Next, connect the boxes. To do this, select the bottom dot on the Feed box and link it to the top dot on the Filter box. Then, select the bottom dot on the Filter box and link it to the top dot on the Pipe Output box.

Press “Save” at the top of the screen to see your filtered link.

As a reminder, we already created a feed for you so that you don’t have to go through this process if you want an A Year Ago-free Unclutterer RSS feed. Just subscribe to this.

Controversy over ‘clutter’ in the halls of Congress

According to The Hill, Congressional staffers have been mandated to remove clutter from the hallways outside their offices. Items that are considered “clutter” include signs honoring soldiers who fought overseas. The instruction to remove the objects isn’t going over well with some members of Congress. The new policy was put in place by Cheif Adminstrative Officer (CAO), Dan Beard, who is worried that the displays outside of the offices will impede people’s exit in the event of an emergency evacuation. The policy is also an attempt to bring House members into compliance with the American’s with Disabilities Act that was passed in 1990.

The controversial issue is the removal of items that honor fallen soldiers:

[Rep] Pomeroy said the CAO should make an exception for the easels honoring dead military servicemen and women.

“I feel particularly bad for those who have to take down the posters of the guys who lost their lives in Iraq,” Pomeroy said. “In my opinion, we want to honor our fallen heroes in every way. That’s the sort of thing that should continue, so if they were to have one exception, that would be it.”

The CAO so far is not budging. While sympathizing with the desire to honor military men and women, a spokesman for the office said it is still necessary to remove the posters from the hallways.

“While we recognize the meaning and significance of the easels honoring our fallen servicemen and women in Iraq and Afghanistan, we would hope that members also recognize the very real need to keep our hallways safe for disabled persons,” said Jeff Ventura, spokesman for the CAO. He suggested that members move the displays into their offices.

One bag travel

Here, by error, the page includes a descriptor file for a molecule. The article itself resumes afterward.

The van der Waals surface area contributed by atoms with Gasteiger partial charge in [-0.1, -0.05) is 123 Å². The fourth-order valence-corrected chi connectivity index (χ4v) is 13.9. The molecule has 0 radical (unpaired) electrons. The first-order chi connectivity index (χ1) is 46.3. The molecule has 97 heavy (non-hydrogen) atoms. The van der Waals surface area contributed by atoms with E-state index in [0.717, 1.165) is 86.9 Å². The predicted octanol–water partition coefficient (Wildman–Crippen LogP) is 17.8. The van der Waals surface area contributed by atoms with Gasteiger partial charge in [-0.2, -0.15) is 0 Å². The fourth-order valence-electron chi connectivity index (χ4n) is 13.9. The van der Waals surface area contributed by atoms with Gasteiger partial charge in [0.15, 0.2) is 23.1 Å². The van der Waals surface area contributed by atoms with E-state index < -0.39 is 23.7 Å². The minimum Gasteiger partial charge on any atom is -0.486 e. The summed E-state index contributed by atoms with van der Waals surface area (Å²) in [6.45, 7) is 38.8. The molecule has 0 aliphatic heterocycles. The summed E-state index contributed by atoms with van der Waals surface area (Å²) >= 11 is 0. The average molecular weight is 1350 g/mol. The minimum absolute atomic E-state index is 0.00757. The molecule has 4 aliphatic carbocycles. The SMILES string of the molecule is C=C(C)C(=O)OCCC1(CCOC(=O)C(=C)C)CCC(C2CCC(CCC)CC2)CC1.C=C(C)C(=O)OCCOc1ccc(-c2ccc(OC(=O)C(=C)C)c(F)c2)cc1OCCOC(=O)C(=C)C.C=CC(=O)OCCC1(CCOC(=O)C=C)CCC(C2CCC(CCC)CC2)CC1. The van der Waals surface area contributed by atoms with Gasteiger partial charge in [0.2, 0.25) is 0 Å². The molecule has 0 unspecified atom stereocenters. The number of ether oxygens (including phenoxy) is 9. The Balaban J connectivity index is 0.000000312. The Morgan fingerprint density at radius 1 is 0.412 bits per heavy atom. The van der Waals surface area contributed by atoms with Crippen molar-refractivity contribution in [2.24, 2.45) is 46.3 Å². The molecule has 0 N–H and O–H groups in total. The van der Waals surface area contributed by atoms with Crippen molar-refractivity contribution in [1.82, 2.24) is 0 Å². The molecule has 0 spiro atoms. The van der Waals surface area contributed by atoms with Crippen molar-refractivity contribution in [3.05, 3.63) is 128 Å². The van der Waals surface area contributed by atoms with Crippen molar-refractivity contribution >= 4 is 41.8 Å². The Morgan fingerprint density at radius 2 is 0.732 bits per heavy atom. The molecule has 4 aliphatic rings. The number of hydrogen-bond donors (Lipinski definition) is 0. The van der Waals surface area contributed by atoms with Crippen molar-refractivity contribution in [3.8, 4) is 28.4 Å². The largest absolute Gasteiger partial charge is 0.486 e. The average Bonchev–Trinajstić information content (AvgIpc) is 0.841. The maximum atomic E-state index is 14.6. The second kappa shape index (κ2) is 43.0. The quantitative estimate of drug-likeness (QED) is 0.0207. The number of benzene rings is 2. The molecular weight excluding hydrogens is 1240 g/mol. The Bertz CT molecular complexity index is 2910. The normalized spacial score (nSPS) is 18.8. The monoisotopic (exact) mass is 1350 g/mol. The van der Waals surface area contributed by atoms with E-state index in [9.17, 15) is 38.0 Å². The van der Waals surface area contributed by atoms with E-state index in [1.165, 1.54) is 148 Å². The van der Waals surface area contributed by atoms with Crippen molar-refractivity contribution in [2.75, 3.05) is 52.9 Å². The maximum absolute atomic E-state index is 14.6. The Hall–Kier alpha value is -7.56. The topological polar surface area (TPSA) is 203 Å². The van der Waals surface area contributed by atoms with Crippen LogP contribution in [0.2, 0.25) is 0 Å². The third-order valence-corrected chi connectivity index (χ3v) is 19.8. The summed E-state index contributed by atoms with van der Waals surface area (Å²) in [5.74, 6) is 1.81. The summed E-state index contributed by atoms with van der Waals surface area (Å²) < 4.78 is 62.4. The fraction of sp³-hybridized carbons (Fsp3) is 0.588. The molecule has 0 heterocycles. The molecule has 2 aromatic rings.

Traveling light is what I prefer. Traveling with one carry-on can make such a difference in your airport experience. The beginning and the end of your trip will be much more relaxed. To help you figure out how to travel lightly take a look at the site One Bag. It is a great resource that simplifies what and how you pack. From the site:

If there is a bottom line, it’s that travelling light is simply a better way to go. You have more time, because packing takes little. You waste less energy hauling stuff. You know what you have, and where everything is (as you pack your bag the same way every time). We’ve all seen those hapless folks at the airport, with too much baggage and panicked expressions, worried that they have lost track of something, or left something behind.

The paragraph above rings true with Unclutterer’s philosophy: living a more simple life without all your stuff getting in the way. This idea definitely applies to travel. One Bag gives you tips on what to pack, how to pack it, and what to pack it in. It is a one-stop shop for all your packing needs.

A year ago on Unclutterer

  • The landing strip
    We come from work exhausted, often carrying our work bags, groceries, and the mail. A landing strip will help you avoid disorganization from the time you get home.
  • Guest room clothing storage
    If anyone has a guest bedroom in which they host friends and family, storage for your guest’s clothing may be an issue if they are staying for an extended period of time.

Price tag fastening gun: Clutter or clutter buster?

Right around this time last year, we ran the post Sock Purge: Getting rid of mismatched socks. In the comments section of this post, reader Winston wrote:

Tried sock sorters but they were unreliable and took too long to thread socks through them, plus they bunched up and sometimes looked weird. Clips and pins took too long.

So, I bought a tagging gun (uses plastic barbs to attach price tags to clothes, etc) off ebay for $7 and I attach my socks together before I throw them in the hamper. Only takes a sec. Saves me hours of matching. Everyone thinks I’m crazy but it was totally worth it.

When I first read this, I must admit that I thought it was crazy. Then, I met someone else who does the same thing, and she also uses hers for matching all paired items. My mind started mulling over the benefits of the price tag fastening gun.

Now I’m obsessed with thinking about all of the benefits of owning one of these bad boys. Do any other readers have and use a price tag fastening gun in your homes? What do you use it for other than matching socks? Could it help me to curb clutter in my home, or would it become clutter? Help me talk through this decision.